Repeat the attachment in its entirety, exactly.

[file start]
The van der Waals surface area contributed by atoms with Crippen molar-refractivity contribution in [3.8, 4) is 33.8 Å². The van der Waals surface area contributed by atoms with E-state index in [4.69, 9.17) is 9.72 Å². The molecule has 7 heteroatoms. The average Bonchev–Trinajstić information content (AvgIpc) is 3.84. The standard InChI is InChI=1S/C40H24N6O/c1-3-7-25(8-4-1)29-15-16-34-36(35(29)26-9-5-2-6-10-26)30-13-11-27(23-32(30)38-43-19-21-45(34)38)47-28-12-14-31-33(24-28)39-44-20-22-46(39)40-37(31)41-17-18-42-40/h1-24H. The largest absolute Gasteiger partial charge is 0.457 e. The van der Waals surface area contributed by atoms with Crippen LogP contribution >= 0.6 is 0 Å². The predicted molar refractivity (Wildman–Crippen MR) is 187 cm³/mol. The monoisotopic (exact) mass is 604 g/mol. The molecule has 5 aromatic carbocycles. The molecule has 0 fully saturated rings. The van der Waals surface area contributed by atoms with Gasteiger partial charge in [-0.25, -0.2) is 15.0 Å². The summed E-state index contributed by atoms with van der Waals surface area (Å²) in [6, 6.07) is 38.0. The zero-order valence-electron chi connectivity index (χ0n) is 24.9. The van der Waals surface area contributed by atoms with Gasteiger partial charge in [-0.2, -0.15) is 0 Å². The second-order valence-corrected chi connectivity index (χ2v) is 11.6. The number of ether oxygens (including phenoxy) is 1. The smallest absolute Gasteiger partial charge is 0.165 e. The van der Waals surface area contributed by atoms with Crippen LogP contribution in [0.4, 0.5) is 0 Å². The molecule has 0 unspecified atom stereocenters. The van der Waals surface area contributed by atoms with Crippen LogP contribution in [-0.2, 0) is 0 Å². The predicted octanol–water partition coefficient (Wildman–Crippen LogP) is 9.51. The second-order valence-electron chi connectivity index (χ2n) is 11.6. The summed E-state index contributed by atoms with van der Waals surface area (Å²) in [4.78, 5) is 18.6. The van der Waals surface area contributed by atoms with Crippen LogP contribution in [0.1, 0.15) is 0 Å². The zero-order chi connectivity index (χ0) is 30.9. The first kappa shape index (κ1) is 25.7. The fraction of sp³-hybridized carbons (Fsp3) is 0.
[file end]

The van der Waals surface area contributed by atoms with Crippen molar-refractivity contribution in [3.8, 4) is 33.8 Å². The van der Waals surface area contributed by atoms with E-state index in [4.69, 9.17) is 9.72 Å². The molecule has 7 heteroatoms. The average Bonchev–Trinajstić information content (AvgIpc) is 3.84. The standard InChI is InChI=1S/C40H24N6O/c1-3-7-25(8-4-1)29-15-16-34-36(35(29)26-9-5-2-6-10-26)30-13-11-27(23-32(30)38-43-19-21-45(34)38)47-28-12-14-31-33(24-28)39-44-20-22-46(39)40-37(31)41-17-18-42-40/h1-24H. The largest absolute Gasteiger partial charge is 0.457 e. The van der Waals surface area contributed by atoms with Crippen LogP contribution >= 0.6 is 0 Å². The predicted molar refractivity (Wildman–Crippen MR) is 187 cm³/mol. The monoisotopic (exact) mass is 604 g/mol. The molecule has 5 aromatic carbocycles. The molecule has 0 fully saturated rings. The van der Waals surface area contributed by atoms with Gasteiger partial charge in [-0.25, -0.2) is 15.0 Å². The summed E-state index contributed by atoms with van der Waals surface area (Å²) in [6, 6.07) is 38.0. The zero-order valence-electron chi connectivity index (χ0n) is 24.9. The van der Waals surface area contributed by atoms with Gasteiger partial charge in [-0.2, -0.15) is 0 Å². The second-order valence-corrected chi connectivity index (χ2v) is 11.6. The number of ether oxygens (including phenoxy) is 1. The smallest absolute Gasteiger partial charge is 0.165 e. The van der Waals surface area contributed by atoms with Crippen LogP contribution in [0.4, 0.5) is 0 Å². The molecule has 0 unspecified atom stereocenters. The van der Waals surface area contributed by atoms with Crippen LogP contribution in [-0.2, 0) is 0 Å². The predicted octanol–water partition coefficient (Wildman–Crippen LogP) is 9.51. The second-order valence-electron chi connectivity index (χ2n) is 11.6. The summed E-state index contributed by atoms with van der Waals surface area (Å²) in [4.78, 5) is 18.6. The van der Waals surface area contributed by atoms with Crippen LogP contribution in [0.1, 0.15) is 0 Å². The zero-order chi connectivity index (χ0) is 30.9. The first kappa shape index (κ1) is 25.7. The fraction of sp³-hybridized carbons (Fsp3) is 0.